Hundreds of young athletes came to Rochester this weekend to play hockey with some of the best in their age group. The Rochester Invitational Hockey Tournament hosted youth hockey teams from all over the country.
For some 11 and 12 year old hockey players, the event is where memories are made.
"This is my first year. It's been going pretty good. We're in the gold semi-finals," said Joey Visconte, 11.
For Visconte, it's also where he got his first taste of competition.
"It's harder than like playing in a regular game because there's more competition," he said.
His team, the Rochester Monarchs, are the only local team out of nearly thirty that played in the tournament at Monroe Community College's Sports Centre.
"They get to compare themselves with kids all over the country and different countries," said Rochester Monarchs Head Coach Rory Fitzpatrick. "I think it's a good opportunity. Sometimes it's a little eye opening for them to see how good kids are from different areas. It also gives them confidence once they go out and compete with those teams and do as well as they do to show they are good little hockey players."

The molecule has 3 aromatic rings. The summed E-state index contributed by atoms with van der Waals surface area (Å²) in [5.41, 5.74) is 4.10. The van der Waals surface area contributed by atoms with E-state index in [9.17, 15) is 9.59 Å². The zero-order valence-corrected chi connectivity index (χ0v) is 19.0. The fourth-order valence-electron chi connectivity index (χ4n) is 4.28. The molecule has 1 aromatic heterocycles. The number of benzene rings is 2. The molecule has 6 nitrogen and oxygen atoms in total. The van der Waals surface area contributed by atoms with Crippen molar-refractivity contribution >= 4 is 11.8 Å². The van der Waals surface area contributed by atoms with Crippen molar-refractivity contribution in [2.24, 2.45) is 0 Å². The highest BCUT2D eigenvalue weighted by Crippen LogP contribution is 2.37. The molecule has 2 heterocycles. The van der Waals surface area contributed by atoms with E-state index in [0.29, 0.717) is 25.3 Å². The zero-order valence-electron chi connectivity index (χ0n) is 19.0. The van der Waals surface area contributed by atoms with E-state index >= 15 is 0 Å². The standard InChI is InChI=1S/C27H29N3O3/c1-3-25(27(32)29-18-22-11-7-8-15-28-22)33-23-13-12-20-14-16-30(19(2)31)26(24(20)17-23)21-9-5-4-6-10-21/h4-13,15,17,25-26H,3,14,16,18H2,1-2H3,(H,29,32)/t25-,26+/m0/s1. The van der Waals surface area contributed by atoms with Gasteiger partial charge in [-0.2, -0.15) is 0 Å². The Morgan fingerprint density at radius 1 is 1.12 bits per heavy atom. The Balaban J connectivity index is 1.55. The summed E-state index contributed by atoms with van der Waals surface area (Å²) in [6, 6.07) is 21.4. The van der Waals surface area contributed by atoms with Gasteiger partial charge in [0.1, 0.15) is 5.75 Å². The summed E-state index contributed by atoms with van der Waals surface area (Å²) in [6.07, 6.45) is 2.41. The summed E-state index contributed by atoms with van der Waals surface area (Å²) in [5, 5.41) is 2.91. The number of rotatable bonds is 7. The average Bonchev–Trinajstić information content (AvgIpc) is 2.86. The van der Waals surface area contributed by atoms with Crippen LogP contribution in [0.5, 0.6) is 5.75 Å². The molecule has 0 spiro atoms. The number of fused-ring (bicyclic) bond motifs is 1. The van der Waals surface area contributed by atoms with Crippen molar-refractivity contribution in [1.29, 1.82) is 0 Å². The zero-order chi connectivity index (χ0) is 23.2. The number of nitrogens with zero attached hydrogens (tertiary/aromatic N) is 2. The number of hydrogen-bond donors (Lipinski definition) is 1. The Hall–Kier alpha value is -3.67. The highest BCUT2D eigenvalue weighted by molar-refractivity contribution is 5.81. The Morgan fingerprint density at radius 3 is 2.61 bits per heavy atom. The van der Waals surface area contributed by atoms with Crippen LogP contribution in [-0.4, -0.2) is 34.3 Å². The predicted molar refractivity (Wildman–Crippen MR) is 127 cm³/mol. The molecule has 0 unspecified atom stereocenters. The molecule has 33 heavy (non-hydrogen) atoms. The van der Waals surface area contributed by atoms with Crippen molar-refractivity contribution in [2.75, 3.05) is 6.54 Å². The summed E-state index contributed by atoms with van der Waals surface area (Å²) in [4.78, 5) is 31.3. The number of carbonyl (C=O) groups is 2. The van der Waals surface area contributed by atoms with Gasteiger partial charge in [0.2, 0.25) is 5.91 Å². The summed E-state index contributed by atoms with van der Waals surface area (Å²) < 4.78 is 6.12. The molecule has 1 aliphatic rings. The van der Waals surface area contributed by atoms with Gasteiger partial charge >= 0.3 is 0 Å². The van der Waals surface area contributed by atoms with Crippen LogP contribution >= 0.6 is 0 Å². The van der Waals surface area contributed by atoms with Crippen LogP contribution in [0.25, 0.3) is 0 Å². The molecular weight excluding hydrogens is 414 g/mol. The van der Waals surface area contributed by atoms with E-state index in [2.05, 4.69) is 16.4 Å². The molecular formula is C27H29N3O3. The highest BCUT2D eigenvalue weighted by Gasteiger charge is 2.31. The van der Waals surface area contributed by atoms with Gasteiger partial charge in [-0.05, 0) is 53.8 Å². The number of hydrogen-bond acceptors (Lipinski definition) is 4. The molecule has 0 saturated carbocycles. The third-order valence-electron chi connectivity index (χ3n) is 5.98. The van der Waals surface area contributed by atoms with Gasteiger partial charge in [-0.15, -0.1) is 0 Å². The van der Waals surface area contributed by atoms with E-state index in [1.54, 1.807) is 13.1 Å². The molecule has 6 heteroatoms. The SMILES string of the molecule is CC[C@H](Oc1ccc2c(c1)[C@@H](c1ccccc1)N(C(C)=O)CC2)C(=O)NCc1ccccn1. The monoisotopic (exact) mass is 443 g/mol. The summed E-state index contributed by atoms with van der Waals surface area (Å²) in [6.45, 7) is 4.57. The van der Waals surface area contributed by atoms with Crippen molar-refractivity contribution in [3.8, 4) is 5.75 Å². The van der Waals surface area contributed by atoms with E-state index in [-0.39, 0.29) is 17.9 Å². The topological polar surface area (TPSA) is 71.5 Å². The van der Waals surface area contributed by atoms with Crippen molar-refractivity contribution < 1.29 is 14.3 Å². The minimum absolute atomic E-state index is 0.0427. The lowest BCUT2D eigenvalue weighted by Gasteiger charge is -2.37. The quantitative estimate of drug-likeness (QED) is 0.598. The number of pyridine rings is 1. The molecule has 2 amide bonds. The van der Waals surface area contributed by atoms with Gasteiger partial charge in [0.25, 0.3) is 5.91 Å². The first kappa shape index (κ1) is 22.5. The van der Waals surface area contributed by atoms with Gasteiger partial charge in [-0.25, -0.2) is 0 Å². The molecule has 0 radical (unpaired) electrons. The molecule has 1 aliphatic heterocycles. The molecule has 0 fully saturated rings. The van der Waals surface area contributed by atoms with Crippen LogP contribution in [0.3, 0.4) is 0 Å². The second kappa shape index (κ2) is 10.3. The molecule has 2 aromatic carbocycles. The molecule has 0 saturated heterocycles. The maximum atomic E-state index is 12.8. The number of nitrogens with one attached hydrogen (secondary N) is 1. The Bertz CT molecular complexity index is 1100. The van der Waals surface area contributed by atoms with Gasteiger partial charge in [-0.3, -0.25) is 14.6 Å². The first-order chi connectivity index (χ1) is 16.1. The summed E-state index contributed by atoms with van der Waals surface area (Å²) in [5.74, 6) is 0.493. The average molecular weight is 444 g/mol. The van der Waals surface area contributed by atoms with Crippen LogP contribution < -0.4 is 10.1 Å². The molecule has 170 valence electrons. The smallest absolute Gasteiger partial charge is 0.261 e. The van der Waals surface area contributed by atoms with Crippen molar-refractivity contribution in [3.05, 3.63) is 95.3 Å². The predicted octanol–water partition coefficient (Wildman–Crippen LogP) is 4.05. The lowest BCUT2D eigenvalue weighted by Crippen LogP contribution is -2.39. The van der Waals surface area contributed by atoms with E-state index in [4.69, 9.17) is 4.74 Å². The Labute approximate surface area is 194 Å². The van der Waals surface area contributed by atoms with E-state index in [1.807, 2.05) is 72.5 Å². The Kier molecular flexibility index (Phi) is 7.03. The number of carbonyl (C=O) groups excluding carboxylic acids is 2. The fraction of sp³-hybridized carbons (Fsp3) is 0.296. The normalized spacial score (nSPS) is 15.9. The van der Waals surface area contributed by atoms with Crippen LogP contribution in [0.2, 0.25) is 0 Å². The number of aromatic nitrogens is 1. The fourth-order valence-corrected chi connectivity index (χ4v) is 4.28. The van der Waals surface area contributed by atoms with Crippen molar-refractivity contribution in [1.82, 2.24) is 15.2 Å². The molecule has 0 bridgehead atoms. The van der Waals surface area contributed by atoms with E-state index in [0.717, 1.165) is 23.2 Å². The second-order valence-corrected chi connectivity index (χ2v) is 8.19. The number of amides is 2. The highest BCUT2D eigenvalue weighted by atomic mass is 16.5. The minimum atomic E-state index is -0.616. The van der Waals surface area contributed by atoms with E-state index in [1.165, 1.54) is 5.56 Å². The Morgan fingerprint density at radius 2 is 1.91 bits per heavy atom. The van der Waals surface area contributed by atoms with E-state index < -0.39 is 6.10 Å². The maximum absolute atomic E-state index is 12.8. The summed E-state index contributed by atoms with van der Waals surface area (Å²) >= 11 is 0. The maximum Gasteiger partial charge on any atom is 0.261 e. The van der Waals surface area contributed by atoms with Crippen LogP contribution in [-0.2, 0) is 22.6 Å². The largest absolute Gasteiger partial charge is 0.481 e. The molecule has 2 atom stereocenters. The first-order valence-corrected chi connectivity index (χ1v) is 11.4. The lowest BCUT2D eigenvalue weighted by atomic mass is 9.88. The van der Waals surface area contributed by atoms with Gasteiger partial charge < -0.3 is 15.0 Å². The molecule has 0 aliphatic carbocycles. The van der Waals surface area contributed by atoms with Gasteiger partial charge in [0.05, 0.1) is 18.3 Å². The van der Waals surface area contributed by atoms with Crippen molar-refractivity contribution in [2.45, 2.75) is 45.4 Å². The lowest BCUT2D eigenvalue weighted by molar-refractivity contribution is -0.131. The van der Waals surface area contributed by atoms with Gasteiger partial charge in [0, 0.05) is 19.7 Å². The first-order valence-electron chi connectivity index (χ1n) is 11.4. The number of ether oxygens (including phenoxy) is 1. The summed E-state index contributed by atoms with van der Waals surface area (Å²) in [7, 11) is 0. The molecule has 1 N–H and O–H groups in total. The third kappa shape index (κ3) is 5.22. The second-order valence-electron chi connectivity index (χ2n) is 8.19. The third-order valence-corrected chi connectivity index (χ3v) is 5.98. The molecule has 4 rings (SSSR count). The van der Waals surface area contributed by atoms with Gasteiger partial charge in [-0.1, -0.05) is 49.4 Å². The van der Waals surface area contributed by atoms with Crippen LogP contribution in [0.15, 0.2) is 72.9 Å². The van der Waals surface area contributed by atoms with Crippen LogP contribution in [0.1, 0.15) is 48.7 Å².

More than 400 children took to the ice this weekend playing for a championship title. Families traveled from as far as Canada, Texas and several east coast states.
"We're here from Philadelphia, Pennsylvania and we're rooting for the Junior Flyers," said parent Tom Sheppard. "It's good hockey. It's a lot of fun."
The tournament director says the event brings in hundreds of thousands of dollars to the local economy.
"We have all those teams coming into the area staying at hotels and eating at restaurants throughout their stay so it really helps boost the economy," said Tournament Director Patricia Severo.
"It's been very good for business actually. It's brought in a lot of revenue for the company," said Jon Broida, an assistant manager at the Bill Gray's located inside the Sports Centre.
Whether it's gold, silver, or bronze, organizers say what they want kids to take home is their experience.
"We always joke that no matter who wins or loses, that 10 years from now, 20 years from now, these kids are only going to remember the friendships they've built and the fun they've had when they come and play," said Severo.